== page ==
United by buoy monuments, Key West, Florida, visitors embrace the Northwest Angle
The visit by Paul and Crystal Menta set the stage for the inaugural Northwest Angle “Buoy Bash,” and Friday's proclamation by Key West officials marking Friday, Sept. 16, as "Angle Inlet, Minnesota Appreciation Day."
Paul and Crystal Menta (left) of Key West, Florida, stand next to the Northwest Angle buoy at Young's Bay on Lake of the Woods marking the northernmost point in the Lower 48 states on Thursday, Sept. 15, 2022. Paul Menta is a Key West entrepreneur who learned of the Northwest Angle buoy while doing some research in advance of the 40th birthday celebration of the Key West buoy, which marks the southernmost point of the Lower 48 and is one of the most photographed landmarks in the U.S. Upon learning of the Angle buoy, Menta said he and his wife had to make a visit.
ANGLE INLET, Minn. – Minnesota's Northwest Angle and Key West, Fla., might be separated by more than 2,300 miles of road, but the two communities have much in common, not the least of which are the buoy monuments in each community, marking their locations as the northernmost and southernmost points of the Lower 48.
So says Paul Menta, a Key West businessman, entrepreneur and extreme sports enthusiast, who visited the Northwest Angle this week with his wife, Crystal, after learning about the Northwest Angle's buoy monument earlier this year.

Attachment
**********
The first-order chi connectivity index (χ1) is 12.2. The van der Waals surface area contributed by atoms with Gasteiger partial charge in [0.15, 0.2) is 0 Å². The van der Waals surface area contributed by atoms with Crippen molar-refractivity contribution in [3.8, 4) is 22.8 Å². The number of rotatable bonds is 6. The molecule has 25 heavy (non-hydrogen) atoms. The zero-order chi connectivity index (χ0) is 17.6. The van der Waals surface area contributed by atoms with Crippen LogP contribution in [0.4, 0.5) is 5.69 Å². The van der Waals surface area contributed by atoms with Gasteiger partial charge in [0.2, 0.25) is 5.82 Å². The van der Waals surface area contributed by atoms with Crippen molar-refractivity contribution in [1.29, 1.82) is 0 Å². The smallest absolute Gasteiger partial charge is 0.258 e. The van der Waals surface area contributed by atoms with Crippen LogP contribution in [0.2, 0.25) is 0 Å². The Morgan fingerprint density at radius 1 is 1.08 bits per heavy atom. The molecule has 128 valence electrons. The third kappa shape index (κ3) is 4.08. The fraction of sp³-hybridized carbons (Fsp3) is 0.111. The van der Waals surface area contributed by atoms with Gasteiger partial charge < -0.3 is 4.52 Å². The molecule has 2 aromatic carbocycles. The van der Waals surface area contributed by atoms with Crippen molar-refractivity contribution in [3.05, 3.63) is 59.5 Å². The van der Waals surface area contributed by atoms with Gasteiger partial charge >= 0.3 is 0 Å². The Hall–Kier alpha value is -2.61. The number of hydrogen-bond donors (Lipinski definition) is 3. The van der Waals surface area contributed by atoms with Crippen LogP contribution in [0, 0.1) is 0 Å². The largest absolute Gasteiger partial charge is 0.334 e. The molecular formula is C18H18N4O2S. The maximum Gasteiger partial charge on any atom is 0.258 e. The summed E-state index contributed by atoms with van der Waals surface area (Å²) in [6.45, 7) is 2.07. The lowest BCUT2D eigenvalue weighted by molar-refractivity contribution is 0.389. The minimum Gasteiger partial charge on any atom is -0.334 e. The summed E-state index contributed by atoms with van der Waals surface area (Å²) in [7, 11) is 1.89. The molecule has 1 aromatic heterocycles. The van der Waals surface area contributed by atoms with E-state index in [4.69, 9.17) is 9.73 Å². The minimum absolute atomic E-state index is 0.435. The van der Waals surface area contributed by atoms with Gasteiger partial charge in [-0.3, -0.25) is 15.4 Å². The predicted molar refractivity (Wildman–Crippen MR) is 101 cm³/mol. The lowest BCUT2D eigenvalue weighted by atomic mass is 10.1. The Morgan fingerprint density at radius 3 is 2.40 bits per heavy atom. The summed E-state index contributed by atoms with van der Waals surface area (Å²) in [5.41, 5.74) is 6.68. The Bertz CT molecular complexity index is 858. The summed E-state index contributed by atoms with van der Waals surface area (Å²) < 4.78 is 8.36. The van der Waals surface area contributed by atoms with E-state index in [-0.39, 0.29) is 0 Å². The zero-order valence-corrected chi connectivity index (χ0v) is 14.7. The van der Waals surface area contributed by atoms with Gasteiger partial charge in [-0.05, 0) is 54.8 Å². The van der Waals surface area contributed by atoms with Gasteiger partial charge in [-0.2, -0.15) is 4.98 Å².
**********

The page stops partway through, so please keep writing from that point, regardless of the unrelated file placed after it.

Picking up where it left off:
“They really do” have a lot in common, Menta said Thursday morning from Jerry’s Bar and Restaurant at Young’s Bay before heading out for a three-hour boat tour of Lake of the Woods. “Here, it revolves around the lake. There, it revolves around the ocean.”
Key West has hurricanes; the Northwest Angle has floods – this year, at least.
After flying into Fargo on Tuesday night, the Mentas rented a car and even made a stop in Key West, Minnesota, on Wednesday morning en route to Sportsman's Lodge on the south shore of Lake of the Woods, where they took the passenger service across the big lake for the 40-mile boat ride to the Northwest Angle.
Forging a friendship
It all started, Menta says, while he was doing some research in advance of Key West’s 200th anniversary celebration as chairman of the event’s planning committee. During the course of that research, he came across the Northwest Angle’s buoy monument, completed in May 2017 and similar in shape to the Key West buoy, which was constructed in 1983.
“There’s been over 237 million photos taken of it,” Menta said of the Key West buoy. “It’s one of the most photographed things in the United States.”
The Angle needed a similar landmark, which set the stage for the buoy at Young’s Bay, said Joe Laurin, a Lake of the Woods historian who helped coordinate the Mentas’ visit to the Angle.
“Everybody that came up here took pictures next to road signs, and everyone that was up here and saw that said, ‘This is ridiculous,’” Laurin said.
Both buoys are constructed of concrete, but the Angle buoy is slightly smaller.
“It’s colder up here so you have to allow for shrinkage,” Menta joked.